[Joey Bada$$' recent LP ALL AMERIKKKAN BADA$$ is one easily lost among the huge hip-hop blockbusters of today due to mammoth releases like Kendrick Lamar's DAMN which have undoubtedly stolen the spotlight. Luckily, Liam Curran is here to fight the NYC MC's corner. Watch out Kendrick, there's a new politically-charged poet hot on your heels...
Joey Bada$$, the New York rapper who since releasing his 1999 Mixtape in 2012, and his first LP B4DA$$ three years later, has ruled the underground with his distinctive flow over 90s inspired boom-bap beats, has returned with his sophomore album ALL AMERIKKKAN BADA$$. The title, unmistakably divisive and powerful, hails its lineage from Ice Cube’s iconic AmeriKKKa's Most Wanted, and former friend and Pro Era member Capital Steez’s Amerikkkan Korruption.
ALL AMERIKKKAN BADA$$ is a passionate continuous polemic against the state of racial and social injustice today. Musically, conceptually and potentially even personally Joey has evolved from his earlier work... AABA is clearly a project from a man possessed with purpose.
ALL AMERIKKKAN BADA$$ is a passionate continuous polemic against the state of racial and social injustice today. Musically, conceptually and potentially even personally Joey has evolved from his earlier work. While most of his earlier work presented an artist attempting to understand a hostile world and tragedies such as the suicide of Steez back in 2012, AABA is clearly a project from a man possessed with purpose. Lyrics such as “How many times do I gotta tell you I'm a man on a mission”, provides a glimpse of his determination.
Back in 2015 during an interview for Noisey, Joey asserted the biggest misconception about him was that he could only make ‘90s sounding music.’ AABA certainly moves beyond that boom-bap, lo-fi hip-hop style to a much grander form of production with distinct jazz and trap influences. The record begins with a smooth, super-sonic ambience with the dreamy ‘GOOD MORNING AMERIKKA' and ‘FOR MY PEOPLE’. This continues through to ‘TEMPTATION’ however, it is here that a real energy is injected into the album with its triumphant and utterly uplifting chorus.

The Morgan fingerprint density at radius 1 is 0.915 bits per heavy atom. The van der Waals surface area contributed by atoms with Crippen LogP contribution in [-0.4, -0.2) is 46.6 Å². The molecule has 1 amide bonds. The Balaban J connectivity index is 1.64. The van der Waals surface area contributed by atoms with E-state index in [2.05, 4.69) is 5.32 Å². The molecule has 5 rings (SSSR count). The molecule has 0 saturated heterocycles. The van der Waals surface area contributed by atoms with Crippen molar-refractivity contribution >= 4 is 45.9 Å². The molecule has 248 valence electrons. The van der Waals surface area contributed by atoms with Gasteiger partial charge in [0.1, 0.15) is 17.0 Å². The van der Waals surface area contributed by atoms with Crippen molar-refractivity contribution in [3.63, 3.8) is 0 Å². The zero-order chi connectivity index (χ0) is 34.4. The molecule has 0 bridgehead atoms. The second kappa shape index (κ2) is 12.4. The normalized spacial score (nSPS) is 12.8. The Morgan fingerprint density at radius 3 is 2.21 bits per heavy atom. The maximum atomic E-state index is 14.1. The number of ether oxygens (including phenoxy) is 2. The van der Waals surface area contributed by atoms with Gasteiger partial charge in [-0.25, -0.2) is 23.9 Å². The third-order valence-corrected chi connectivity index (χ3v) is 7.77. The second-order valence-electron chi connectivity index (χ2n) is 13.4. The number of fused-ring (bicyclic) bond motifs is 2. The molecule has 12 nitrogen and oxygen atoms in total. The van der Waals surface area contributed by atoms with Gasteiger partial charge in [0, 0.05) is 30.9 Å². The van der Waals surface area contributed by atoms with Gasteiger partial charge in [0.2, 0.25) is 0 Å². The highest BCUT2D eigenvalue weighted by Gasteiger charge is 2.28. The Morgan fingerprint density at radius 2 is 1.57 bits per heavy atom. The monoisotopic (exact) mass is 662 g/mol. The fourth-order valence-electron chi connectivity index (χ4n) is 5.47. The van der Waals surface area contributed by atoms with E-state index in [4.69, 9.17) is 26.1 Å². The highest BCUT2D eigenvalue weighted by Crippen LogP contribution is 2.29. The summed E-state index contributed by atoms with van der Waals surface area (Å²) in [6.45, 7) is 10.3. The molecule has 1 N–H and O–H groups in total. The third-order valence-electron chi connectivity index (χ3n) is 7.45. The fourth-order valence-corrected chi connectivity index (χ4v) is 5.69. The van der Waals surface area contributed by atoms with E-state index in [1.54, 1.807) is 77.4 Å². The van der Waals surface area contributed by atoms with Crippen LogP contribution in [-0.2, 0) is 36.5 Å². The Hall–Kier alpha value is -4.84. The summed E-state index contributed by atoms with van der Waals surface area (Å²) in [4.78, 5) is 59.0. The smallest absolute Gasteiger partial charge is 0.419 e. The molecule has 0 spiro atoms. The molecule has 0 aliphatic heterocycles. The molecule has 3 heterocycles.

The juxtaposition of deep and sentimental lyricism with some of the more mellow, atmospheric jazz-beats requires focus on the part of the listener to fully comprehend Joey’s message. Such as in ‘TEMPTATION’; “Are you willing to make the sacrifices? I know we can’t continue living like this”, the track sounds as if it is a call to his community to elevate itself as Joey himself states; “I just want to see my people empowered”.
Despite ‘DEVASTATED’ being Joey’s most commercially successful track, going gold after its release last May, it finds a new, profound significance in AABA. Positioned after ‘LAND OF THE FREE’ by this point even a Badmon virgin can understand why Joey has been feeling so confused, conflicted and ultimately devastated. The weight of social inequality and racial violence rests heavy on his mind and so this track offers a form of release, one of the only songs people can really turn up to. It is a joyful and thunderous statement that propels you into the second and darker half of AABA.
In this half we see a list of featured artists including TDE’s ScHoolboy Q on ‘ROCKABYE BABY’, Pro Era’s Nick Caution and Kirk Night along with the Flatbush Zombie’s Meechy Darko on the thoroughly interesting ‘RING THE ALARM’ as well as J Cole on ‘LEGENDARY’. One of my favourite tracks ‘BABYLON’ features reggae revivalist extraordinaire Chronixx. His eloquent and soulful stylings match Joey’s ferocious lyrical onslaught and sees them paired in a vision to run away from Babylon to a perceived promise land. On this track a true sense of anger and anguish can be felt; “To tell the truth, man, I’m fucking disgusted, I fear for the lives of my sisters, my brothers”, “Nowadays they’re hanging us by a different tree, Branches of the government and I can name all three”.
With our current political and social climate, our values and our visions for an equal, peaceful society hang delicately in the balance, and if Joey does anything it is to tell people that such a vision exists, but it requires definitive action.
Certainly, in the way the album ends, very little in the way of closure is to be gained. Potentially this is Joey’s intention. He wants people agitated, disturbed and moved. With our current political and social climate, our values and our visions for an equal, peaceful society hang delicately in the balance, and if Joey does anything it is to tell people that such a vision exists, but it requires definitive action. He departs with, “Amerikkka is force feeding you lies with a silver spoon, and eventually, we’ll all be doomed, real, real soon.”
Do you think Joey has what it takes to come for Kendrick's crown? Let us know in the comments below or via social media.